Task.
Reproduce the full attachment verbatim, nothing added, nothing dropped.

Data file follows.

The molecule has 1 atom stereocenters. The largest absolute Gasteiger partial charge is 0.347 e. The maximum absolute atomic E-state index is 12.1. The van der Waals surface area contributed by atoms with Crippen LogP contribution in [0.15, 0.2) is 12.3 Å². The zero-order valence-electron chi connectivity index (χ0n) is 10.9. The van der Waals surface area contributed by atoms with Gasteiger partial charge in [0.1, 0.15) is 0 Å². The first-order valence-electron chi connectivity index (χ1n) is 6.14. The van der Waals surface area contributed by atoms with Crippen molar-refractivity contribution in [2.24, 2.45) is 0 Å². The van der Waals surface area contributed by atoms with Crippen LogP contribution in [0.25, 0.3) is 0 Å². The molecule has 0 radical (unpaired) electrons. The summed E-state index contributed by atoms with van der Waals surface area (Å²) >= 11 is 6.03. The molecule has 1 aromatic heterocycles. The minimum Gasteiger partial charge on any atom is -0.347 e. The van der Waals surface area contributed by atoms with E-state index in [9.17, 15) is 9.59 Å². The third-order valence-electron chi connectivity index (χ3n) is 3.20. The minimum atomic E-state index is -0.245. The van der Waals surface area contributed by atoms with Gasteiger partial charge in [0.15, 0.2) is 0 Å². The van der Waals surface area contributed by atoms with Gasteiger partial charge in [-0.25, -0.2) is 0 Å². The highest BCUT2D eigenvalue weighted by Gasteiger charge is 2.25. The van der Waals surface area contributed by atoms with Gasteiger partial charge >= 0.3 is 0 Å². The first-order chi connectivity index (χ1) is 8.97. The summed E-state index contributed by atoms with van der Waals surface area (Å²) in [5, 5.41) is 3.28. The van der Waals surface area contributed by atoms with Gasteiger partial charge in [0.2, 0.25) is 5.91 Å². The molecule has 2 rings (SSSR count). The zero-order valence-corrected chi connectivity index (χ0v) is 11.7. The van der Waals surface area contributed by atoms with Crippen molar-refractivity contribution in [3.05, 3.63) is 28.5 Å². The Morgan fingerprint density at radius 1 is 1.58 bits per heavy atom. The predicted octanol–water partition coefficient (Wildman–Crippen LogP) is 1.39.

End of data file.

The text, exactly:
The molecule has 1 atom stereocenters. The largest absolute Gasteiger partial charge is 0.347 e. The maximum absolute atomic E-state index is 12.1. The van der Waals surface area contributed by atoms with Crippen LogP contribution in [0.15, 0.2) is 12.3 Å². The zero-order valence-electron chi connectivity index (χ0n) is 10.9. The van der Waals surface area contributed by atoms with Gasteiger partial charge in [0.1, 0.15) is 0 Å². The first-order valence-electron chi connectivity index (χ1n) is 6.14. The van der Waals surface area contributed by atoms with Crippen molar-refractivity contribution in [2.24, 2.45) is 0 Å². The van der Waals surface area contributed by atoms with Crippen LogP contribution in [0.25, 0.3) is 0 Å². The molecule has 0 radical (unpaired) electrons. The summed E-state index contributed by atoms with van der Waals surface area (Å²) >= 11 is 6.03. The molecule has 1 aromatic heterocycles. The minimum Gasteiger partial charge on any atom is -0.347 e. The van der Waals surface area contributed by atoms with E-state index in [9.17, 15) is 9.59 Å². The third-order valence-electron chi connectivity index (χ3n) is 3.20. The minimum atomic E-state index is -0.245. The van der Waals surface area contributed by atoms with Gasteiger partial charge in [0.15, 0.2) is 0 Å². The van der Waals surface area contributed by atoms with Gasteiger partial charge in [-0.25, -0.2) is 0 Å². The highest BCUT2D eigenvalue weighted by Gasteiger charge is 2.25. The van der Waals surface area contributed by atoms with Gasteiger partial charge >= 0.3 is 0 Å². The first-order chi connectivity index (χ1) is 8.97. The summed E-state index contributed by atoms with van der Waals surface area (Å²) in [5, 5.41) is 3.28. The van der Waals surface area contributed by atoms with Gasteiger partial charge in [0.2, 0.25) is 5.91 Å². The molecule has 2 rings (SSSR count). The zero-order valence-corrected chi connectivity index (χ0v) is 11.7. The van der Waals surface area contributed by atoms with Crippen molar-refractivity contribution in [3.05, 3.63) is 28.5 Å². The Morgan fingerprint density at radius 1 is 1.58 bits per heavy atom. The predicted octanol–water partition coefficient (Wildman–Crippen LogP) is 1.39.